By Steve Neill Of The Catholic Virginian

The plight of immigrants and refugees in the United States who face possible deportation deserves a Christian response in light of Sacred Scripture and recent statements by Pope Francis and the U.S. Conference of Catholic Bishops.

But how can Catholic parishes and people in the pews help advance that response?

In an attempt to provide answers, a panel discussion on immigration issues and legislation which affects public policy was held April 27 at the Diocesan Pastoral Center in Richmond. It was sponsored by the Diocesan Office of Hispanic Ministry in collaboration with the Virginia Catholic Conference.

The purpose of this discussion was intended to be educational at the request of various priests and parish staffs who work with immigrant parishioners.

The goal of the meeting was to increase understanding and “how we as a Church can live that out,” said Diana Sims Snider, associate director for communications with the Virginia Catholic Conference, who served as moderator.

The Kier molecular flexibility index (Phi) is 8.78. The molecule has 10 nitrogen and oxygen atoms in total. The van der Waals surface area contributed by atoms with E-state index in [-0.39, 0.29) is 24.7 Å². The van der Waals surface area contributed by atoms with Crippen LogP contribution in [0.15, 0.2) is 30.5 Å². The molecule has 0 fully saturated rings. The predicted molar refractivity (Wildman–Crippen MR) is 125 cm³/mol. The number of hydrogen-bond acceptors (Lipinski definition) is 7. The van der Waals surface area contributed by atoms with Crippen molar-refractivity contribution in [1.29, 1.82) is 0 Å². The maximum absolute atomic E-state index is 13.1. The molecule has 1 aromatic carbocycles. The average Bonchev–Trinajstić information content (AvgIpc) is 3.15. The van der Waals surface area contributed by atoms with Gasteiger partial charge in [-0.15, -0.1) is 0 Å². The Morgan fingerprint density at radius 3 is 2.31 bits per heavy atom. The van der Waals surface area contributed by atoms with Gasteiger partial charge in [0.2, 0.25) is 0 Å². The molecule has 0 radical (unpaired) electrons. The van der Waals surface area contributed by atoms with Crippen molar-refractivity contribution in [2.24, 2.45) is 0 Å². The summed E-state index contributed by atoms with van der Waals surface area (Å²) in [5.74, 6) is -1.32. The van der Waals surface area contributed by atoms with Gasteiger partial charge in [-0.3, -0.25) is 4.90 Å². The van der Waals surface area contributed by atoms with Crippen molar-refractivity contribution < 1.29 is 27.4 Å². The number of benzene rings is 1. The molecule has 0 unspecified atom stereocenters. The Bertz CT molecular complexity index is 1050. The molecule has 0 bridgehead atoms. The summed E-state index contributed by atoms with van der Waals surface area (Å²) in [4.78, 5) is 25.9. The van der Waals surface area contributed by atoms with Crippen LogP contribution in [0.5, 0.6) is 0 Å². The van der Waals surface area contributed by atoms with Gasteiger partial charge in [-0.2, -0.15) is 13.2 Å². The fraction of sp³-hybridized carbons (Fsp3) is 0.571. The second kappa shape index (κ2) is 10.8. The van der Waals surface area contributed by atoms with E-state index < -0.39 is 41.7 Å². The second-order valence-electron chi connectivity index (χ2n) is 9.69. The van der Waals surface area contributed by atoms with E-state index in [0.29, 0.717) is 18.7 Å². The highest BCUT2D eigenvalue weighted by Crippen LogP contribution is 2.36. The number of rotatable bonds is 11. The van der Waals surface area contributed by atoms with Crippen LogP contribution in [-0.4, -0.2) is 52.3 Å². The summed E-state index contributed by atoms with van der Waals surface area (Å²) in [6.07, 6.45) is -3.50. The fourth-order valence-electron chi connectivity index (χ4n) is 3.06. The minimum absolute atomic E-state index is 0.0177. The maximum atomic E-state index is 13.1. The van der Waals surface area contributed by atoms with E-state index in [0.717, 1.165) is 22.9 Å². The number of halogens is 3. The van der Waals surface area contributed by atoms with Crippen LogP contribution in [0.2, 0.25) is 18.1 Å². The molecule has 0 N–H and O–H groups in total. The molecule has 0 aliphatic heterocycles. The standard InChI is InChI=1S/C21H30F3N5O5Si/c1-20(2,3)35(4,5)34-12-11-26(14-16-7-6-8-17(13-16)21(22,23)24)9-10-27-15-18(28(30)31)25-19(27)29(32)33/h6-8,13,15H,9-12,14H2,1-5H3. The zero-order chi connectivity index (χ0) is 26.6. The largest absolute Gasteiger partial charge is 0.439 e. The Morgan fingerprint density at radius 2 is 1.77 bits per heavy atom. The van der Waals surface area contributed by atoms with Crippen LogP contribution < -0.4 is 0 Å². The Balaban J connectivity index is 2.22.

The meeting was broadcast live to a group of parish staff on the Eastern Shore and in the Western Vicariate who have similar concerns.

A panel of both clergy and laity addressed the issues and emphasized the importance of “welcoming the stranger among us.”

“People have a right to emigrate to sustain their lives and the lives of their families,” said Msgr. Timothy Keeney, pastor of St. Bede Parish in Williamsburg.

At the same time, countries have the right to regulate immigration into their land and should “regulate their borders with justice and mercy,” he added.

Catholic Social Teaching, Msgr. Keeney asserted, supports a commitment to the common good which implies that every person has basic human rights.

He cited Luke’s Gospel which states the importance of taking care of the needs of the poor and the most vulnerable in society, “not just tolerate them.”

In looking at the migrant and refugee, one should remember “that among those who have been refugees are the Holy Family – Jesus, Mary and Joseph,” Msgr. Keeney said.

Every person has a right to live in his or her own country, he asserted, but there are often factors which cause individuals or families to move.

This can include natural disasters or poor economic conditions with no jobs.

Refugees may leave their country to flee from war, fear of political reprisal or hunger. This often involves an emergency situation which forces a sudden move.